Spellbound & Seduced

By: Marguerite Kaye


Christmas Day, 1622. Scottish Highlands

Snow had fallen overnight. In the early hours of the morning, the temperature had dropped sharply, making glittering crystals of the fallen flakes which crunched underfoot as the villagers gathered, the women with their arisaidhs drawn up over their heads, the men with their plaids wrapped tightly around them. Silence reigned as the birds watched mutely from the bare branches of the trees.

A large bonfire had been built, but not to warm the assembled crowd. Its purpose was much more sinister. The atmosphere among the circle of Highlanders was tense, a potent brew of resentment tinged with fear at being forced to endure such a spectacle—on Christmas Day of all days. But the laird had insisted, set upon providing an entertainment second to none for his high-born guests, and the laird’s word was law.

Her bare feet numb, her eyes dazzled by the bleak morning light after days spent in the dank dungeons of the castle, Lillias was consumed by a fury so incandescent she did not feel the bitter cold, though she wore only her ragged shift. Ankles and wrists manacled, she shuffled along the path flanked by two of the laird’s men. The priest’s chanting affected her no more than the irritating buzz of an insect.

The circle of villagers opened sufficiently to allow her entry. In front of her stood the pyre on its platform of stones, taller than she’d expected, much more substantial. Squares of peat were laid around the base; they would burn long and fiercely. Almost, her heart failed her then. Lillias staggered, but pride kept her upright. Boldly, she tossed back the distinctive tawny tangle of hair which marked all of her female kin and stood in the place hollowed out for her at the base of the wooden stack. The witch’s bonfire. Her funeral pyre.

As they fastened the manacles to the stake, Lillias sought her daughter out amongst the curious gazes of the laird’s coterie. Her aura was bile-black and acrid, so different from the soft, glowing cloud which had enveloped Jennifer since childhood. Standing next to her was the man Lillias held responsible for poisoning her daughter’s mind towards her. Seamus, the laird’s son and Jennifer’s husband. The pair of them had branded her an evil witch even though they and all the village knew she used her powers only to do good. The laird had readily accepted their trumped-up evidence, sensing the opportunity for a Christmas entertainment that would be the talk of the glens.

The twigs were lit at the bonfire’s base. Damp with melted snow, the wood and peat caught slowly. The warmth was almost welcome on her chilblained feet, though Lillias knew it was but a shadow of the fierce heat which would slowly consume her.

A man leapt forward from the crowd. ‘For pity’s sake,’ he cried, ‘this woman saved my bairn’s life when all hope was lost. At least grant her the solace of a noose to spare her suffering.’ But the laird shook his head and his men pushed the villager roughly back into the throng.

The first of the flames licked up around her toes. Her manacles heated and began to sear the flesh around her ankles. Lillias’s beautiful golden eyes blazed brighter than the pyre as she summoned her powers. Though her bound hands prevented her from pointing, the fierceness of her gaze directed all others’—villagers, laird, and ladies—at Jennifer.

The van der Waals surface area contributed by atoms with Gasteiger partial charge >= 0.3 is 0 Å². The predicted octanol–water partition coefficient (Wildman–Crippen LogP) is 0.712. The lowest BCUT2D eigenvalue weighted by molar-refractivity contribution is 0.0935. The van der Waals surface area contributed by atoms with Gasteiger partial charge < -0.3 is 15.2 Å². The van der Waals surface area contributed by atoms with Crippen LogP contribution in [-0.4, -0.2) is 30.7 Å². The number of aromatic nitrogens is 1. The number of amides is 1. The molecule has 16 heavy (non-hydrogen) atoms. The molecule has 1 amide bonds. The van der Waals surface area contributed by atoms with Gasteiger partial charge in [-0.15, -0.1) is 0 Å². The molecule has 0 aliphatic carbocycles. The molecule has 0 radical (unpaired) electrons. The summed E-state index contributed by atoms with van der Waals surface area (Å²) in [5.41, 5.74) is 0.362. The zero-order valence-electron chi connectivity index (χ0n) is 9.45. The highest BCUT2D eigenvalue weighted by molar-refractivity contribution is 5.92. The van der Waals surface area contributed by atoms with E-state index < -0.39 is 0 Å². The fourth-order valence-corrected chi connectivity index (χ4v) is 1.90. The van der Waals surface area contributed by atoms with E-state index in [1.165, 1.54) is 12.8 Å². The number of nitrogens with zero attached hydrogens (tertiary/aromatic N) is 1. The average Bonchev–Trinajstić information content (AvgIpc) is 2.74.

‘A curse be upon you.’ Her voice carried clear of the smoke, out into the crisp winter air. The villagers drew away as one, with a hiss of simple terror. Even the priest ceased his incessant chanting. With the flames licking at her shift, Lillias needed all her strength and resolution, all the vitriol which she had nursed through the days of captivity following her token trial. ‘For the sin of my betrayal, I place this curse upon you, my daughter. Your precious husband, who loves himself more than you, will die a year to the day upon which you married him.’

Lilias’s words held the villagers transfixed. The flames licked higher now, the heat was making her choke, but the pain was, as yet, bearable. ‘And so it will be for each generation of my female kin in the years to come. To them I bequeath my powers and my curse until a true and perfect love does break the cycle.’

Smoke filled her lungs. Pain seared her flesh. Lillias fortified herself with a final look at her petrified daughter and corrupt son-in-law, then closed her eyes and waited for death to take her.

Chapter One

December, 1822

The snow was falling heavily, thick flakes fluttering down from the leaden sky like a lace curtain. Lawrence Connaught reined in his horse and pulled his beaver hat from his head to brush it clean. Blinking away the melting crystals which clung to his lashes, he shook the damp from his hair, which was unfashionably long and curled over the high collar of his many-caped great coat. The rutted road, by London standards no more than a track, meandered ahead of him, dipping and climbing in a most contrary way, which made it impossible to tell how far he had still to travel. The last village was about five miles back. If his mother was to be relied on—which she rarely was—then Dunswaird was another mile, at most two, further on.

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